I would also like to put together a photo book of my travels across North America last year during my Epic Dirtbag Adventure. Something that could either be given away as a freebie for signing up for my newsletter or as a possible product to sell (physically and/or digitally).

Breaking Down My First Few Weeks with Airbnb

So far I am really impressed with Airbnb–new users can claim a $25 credit free–in terms of being able rent out the extra rooms and help cover expenses. My listings were only bookable for the last 16 nights of July due to my Mom’s visit earlier in the month and getting ready for that.

The very day that my Mom left Medellin, I had my first guest come through to use the other room. And I managed to maintain an approximately 60% occupancy rate for both rooms in my first few weeks listing.

19 nights in July between both rooms
Big room occupied 10/16 nights – 62% at $18.70 per night
Little room occupied 9/16 nights – 56% $9.66 per night

Those are my average returns after Airbnb service fees.

Sometimes I would have a full house with a couple in the large bedroom, another guest in the small bedroom, and myself. Other times I would be here all by myself for a few days in this big house.

The $278 that I made with Airbnb covers 61% of my $455 rent. If I include my (previous month’s) bills–WiFi and phone $37.20 and various utilities $77.81–then I was able to cover 48% of my $569 total.

** I am not currently counting the cost of additional house things that need to be purchased or done due to guests (IE extra toilet paper, soap, etc) nor the cost of my weekly cleaning service into the above figures–just the cost of rent and utilities.

I do want to (and plan to) raise my rates slightly–about $15 for the small room and $25 for the big room. They are priced low to bring in my first costumers and more importantly, REVIEWS.

As of the end of of July and six separate bookings, I only got one other review. Reviews are really important to getting a higher page rank in Airbnb. From what I can tell I am currently listed on Page 9 (without using price/amenity filters or any specific dates).

I chalk that up to the nature of the review relationship. There is no real incentive for guests to review a property, especially if they are busy continuing on with their travels through Colombia or South America. I don’t believe that it is due to them having a bad experience or that they would otherwise leave a bad review…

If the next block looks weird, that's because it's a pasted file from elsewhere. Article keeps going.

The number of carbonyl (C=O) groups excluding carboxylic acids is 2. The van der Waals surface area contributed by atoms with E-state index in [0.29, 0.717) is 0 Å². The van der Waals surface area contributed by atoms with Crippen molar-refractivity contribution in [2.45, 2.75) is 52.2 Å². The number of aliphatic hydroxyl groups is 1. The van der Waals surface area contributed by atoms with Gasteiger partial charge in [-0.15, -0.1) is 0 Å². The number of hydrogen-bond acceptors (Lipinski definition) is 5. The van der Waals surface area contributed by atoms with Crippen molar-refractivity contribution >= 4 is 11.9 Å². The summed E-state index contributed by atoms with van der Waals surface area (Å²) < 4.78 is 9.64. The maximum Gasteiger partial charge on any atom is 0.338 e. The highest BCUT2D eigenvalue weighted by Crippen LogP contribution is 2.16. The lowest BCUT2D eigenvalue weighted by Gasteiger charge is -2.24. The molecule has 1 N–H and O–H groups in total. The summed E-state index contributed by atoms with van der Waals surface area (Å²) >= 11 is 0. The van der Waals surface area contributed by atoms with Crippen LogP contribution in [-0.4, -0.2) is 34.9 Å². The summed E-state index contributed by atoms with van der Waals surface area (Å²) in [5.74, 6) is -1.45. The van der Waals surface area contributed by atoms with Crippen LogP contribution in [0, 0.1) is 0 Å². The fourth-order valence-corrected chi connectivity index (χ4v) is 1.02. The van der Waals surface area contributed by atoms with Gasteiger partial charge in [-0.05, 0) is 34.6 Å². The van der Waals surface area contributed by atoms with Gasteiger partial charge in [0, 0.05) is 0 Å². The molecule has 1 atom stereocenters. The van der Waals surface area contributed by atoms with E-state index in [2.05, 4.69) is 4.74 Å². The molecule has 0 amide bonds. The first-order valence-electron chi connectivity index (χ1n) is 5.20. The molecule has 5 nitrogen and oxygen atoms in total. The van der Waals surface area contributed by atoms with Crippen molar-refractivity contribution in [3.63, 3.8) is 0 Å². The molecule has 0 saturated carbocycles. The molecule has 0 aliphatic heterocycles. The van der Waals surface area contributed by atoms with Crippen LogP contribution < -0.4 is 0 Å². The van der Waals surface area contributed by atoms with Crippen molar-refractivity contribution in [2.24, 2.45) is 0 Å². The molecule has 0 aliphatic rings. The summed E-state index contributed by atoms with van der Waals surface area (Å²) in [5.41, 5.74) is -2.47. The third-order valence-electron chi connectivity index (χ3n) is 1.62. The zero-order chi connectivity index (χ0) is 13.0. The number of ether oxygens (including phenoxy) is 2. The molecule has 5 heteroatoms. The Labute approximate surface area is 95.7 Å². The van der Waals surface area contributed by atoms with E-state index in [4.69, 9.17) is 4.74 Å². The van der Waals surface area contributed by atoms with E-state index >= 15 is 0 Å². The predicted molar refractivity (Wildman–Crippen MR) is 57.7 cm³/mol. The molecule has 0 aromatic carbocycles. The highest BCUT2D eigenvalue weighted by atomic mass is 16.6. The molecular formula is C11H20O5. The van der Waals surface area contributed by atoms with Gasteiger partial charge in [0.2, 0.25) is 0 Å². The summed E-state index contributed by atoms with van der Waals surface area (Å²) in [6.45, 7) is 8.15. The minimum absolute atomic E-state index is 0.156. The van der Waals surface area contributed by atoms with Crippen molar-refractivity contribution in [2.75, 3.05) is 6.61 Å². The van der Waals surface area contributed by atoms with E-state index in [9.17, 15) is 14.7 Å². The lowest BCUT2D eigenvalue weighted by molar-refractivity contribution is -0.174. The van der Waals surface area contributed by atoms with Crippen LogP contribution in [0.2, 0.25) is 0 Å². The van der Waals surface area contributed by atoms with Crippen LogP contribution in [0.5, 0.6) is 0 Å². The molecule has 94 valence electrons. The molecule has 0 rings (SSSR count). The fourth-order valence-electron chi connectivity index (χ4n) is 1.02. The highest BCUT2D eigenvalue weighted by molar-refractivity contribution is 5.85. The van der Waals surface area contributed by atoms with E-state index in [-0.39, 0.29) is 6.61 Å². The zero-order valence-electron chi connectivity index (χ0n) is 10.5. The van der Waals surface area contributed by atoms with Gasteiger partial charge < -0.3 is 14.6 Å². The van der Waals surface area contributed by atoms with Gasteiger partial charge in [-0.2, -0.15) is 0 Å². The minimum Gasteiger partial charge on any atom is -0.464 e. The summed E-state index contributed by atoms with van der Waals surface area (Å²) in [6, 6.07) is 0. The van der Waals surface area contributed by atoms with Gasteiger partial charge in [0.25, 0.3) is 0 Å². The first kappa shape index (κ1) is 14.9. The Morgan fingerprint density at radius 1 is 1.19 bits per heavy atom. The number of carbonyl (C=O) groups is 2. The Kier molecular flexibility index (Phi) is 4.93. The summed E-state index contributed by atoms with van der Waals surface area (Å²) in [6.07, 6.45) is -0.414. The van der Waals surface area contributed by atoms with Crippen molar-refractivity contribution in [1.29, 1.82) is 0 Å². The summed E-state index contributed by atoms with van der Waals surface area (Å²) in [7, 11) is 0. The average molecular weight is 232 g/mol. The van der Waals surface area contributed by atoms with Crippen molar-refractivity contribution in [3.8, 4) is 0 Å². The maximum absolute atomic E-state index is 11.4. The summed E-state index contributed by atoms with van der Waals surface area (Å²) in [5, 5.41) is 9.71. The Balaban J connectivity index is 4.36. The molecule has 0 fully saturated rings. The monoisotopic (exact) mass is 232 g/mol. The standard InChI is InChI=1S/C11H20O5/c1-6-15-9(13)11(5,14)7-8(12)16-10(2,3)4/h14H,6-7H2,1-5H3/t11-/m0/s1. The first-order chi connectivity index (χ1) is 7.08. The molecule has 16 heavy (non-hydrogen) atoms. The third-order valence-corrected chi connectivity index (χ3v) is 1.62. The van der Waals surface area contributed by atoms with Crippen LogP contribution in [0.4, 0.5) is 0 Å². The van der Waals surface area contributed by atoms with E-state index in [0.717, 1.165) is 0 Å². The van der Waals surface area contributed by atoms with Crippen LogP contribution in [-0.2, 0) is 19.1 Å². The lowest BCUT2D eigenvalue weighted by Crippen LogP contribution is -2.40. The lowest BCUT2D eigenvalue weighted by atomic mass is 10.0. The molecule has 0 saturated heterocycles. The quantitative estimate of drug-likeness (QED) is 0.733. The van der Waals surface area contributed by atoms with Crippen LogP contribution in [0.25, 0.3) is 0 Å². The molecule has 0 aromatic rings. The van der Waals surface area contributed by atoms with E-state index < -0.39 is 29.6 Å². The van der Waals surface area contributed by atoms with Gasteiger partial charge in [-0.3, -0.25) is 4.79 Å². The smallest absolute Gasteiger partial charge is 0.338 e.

Some good movement and solid progress being made toward my financial goal… I think. But yeah, it certainly isn’t an easy process trying to do it. But hey, doing hard things matters, right?

Any questions about what I’m doing or how I’m doing it? Any specific feedback or recommendations for ways that I could reach these goals?

The following two tabs change content below.
July 2014 Income Report income-reports


Head Writer and Adventurer at Desk to Dirtbag
Ryan is an author, adventurer, perpetual wanderer, and self-proclaimed dirtbag (but that might not mean what you think). Originally from Seattle, he headed to Washington D.C. where he spent five years working for Congress before heeding the call of the wild. He set out truck camping to road trip across the American West, and then across all of Central America and South America. When he isn't on the move, you can find him living as an expat in Colombia. He is also the author of the best selling book: Big Travel, Small Budget that will help you travel more for less. Follow the adventures on social media or read more.

Sharing is caring!

Comments 5

  1. Personally, I have yet to be able to stay in an Airbnb place. However, I have a positive experience with them without every physically using Airbnb to stay.

    Here’s the quick story,
    July 7 I was to leave for Germany and Italy. I had an Airbnb place for my stay in Italy. July 1 I was checked into the hospital and July 5 I had emergency surgery.

    July 6 in recovery I spent a few clicks here and there canceling my reservations via my iPhone. The airline was a nightmare (in fact, I finally wrapped up with them after filing a dispute with Chase and winning. So I won’t ever be flying British Airways or using Priceline.) However, Airbnb replied with heartfelt concern, a 100% refund and a future trip credit with a total of 2 emails.

    PS: I have recovered from the surgery fine and dandy but more issues have arisen. Airbnb is totally on my list of awesome companies because of their simple customer service.

    1. Post

      That’s really great to hear about their customer service and that they were willing to work with you under unusual circumstances (glad to hear you recovered from the surgery!).

      I have only interacted with their customer service once, which is just over a technical detail that I couldn’t get to work with my map and guidebook listings here in Medellin. Not only did they get back promptly, personally investigate (and resolve) the problem, but they actually just happened to be a follower of my blog and recognized me from my name and profile picture. That’s pretty nuts.

Leave a Reply

Your email address will not be published. Required fields are marked *